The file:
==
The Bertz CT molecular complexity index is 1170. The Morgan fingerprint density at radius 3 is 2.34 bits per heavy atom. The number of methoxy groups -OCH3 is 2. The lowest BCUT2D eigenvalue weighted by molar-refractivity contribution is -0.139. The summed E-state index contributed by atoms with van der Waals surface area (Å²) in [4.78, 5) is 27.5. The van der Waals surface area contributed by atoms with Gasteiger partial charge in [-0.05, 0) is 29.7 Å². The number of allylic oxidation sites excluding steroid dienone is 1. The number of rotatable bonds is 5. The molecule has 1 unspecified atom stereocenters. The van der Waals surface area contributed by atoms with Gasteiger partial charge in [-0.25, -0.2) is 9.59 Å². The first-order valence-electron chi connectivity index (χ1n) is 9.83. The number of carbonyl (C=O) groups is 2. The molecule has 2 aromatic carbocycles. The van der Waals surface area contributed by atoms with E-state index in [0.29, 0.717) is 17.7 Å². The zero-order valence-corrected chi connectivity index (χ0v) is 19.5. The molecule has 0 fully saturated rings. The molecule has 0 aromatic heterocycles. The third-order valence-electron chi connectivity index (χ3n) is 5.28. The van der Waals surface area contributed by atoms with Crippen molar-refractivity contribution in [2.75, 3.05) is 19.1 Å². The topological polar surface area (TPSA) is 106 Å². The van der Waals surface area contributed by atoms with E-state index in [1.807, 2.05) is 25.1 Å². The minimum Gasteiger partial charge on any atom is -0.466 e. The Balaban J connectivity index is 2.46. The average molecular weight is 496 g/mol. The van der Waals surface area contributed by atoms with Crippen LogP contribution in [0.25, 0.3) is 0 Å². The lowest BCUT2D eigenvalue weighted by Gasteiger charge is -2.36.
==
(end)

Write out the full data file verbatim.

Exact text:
The Bertz CT molecular complexity index is 1170. The Morgan fingerprint density at radius 3 is 2.34 bits per heavy atom. The number of methoxy groups -OCH3 is 2. The lowest BCUT2D eigenvalue weighted by molar-refractivity contribution is -0.139. The summed E-state index contributed by atoms with van der Waals surface area (Å²) in [4.78, 5) is 27.5. The van der Waals surface area contributed by atoms with Gasteiger partial charge in [-0.05, 0) is 29.7 Å². The number of allylic oxidation sites excluding steroid dienone is 1. The number of rotatable bonds is 5. The molecule has 1 unspecified atom stereocenters. The van der Waals surface area contributed by atoms with Gasteiger partial charge in [-0.25, -0.2) is 9.59 Å². The first-order valence-electron chi connectivity index (χ1n) is 9.83. The number of carbonyl (C=O) groups is 2. The molecule has 2 aromatic carbocycles. The van der Waals surface area contributed by atoms with E-state index in [0.29, 0.717) is 17.7 Å². The zero-order valence-corrected chi connectivity index (χ0v) is 19.5. The molecule has 0 fully saturated rings. The molecule has 0 aromatic heterocycles. The third-order valence-electron chi connectivity index (χ3n) is 5.28. The van der Waals surface area contributed by atoms with Crippen molar-refractivity contribution in [2.75, 3.05) is 19.1 Å². The topological polar surface area (TPSA) is 106 Å². The van der Waals surface area contributed by atoms with E-state index in [1.807, 2.05) is 25.1 Å². The minimum Gasteiger partial charge on any atom is -0.466 e. The Balaban J connectivity index is 2.46. The average molecular weight is 496 g/mol. The van der Waals surface area contributed by atoms with Crippen LogP contribution in [0.25, 0.3) is 0 Å². The lowest BCUT2D eigenvalue weighted by Gasteiger charge is -2.36.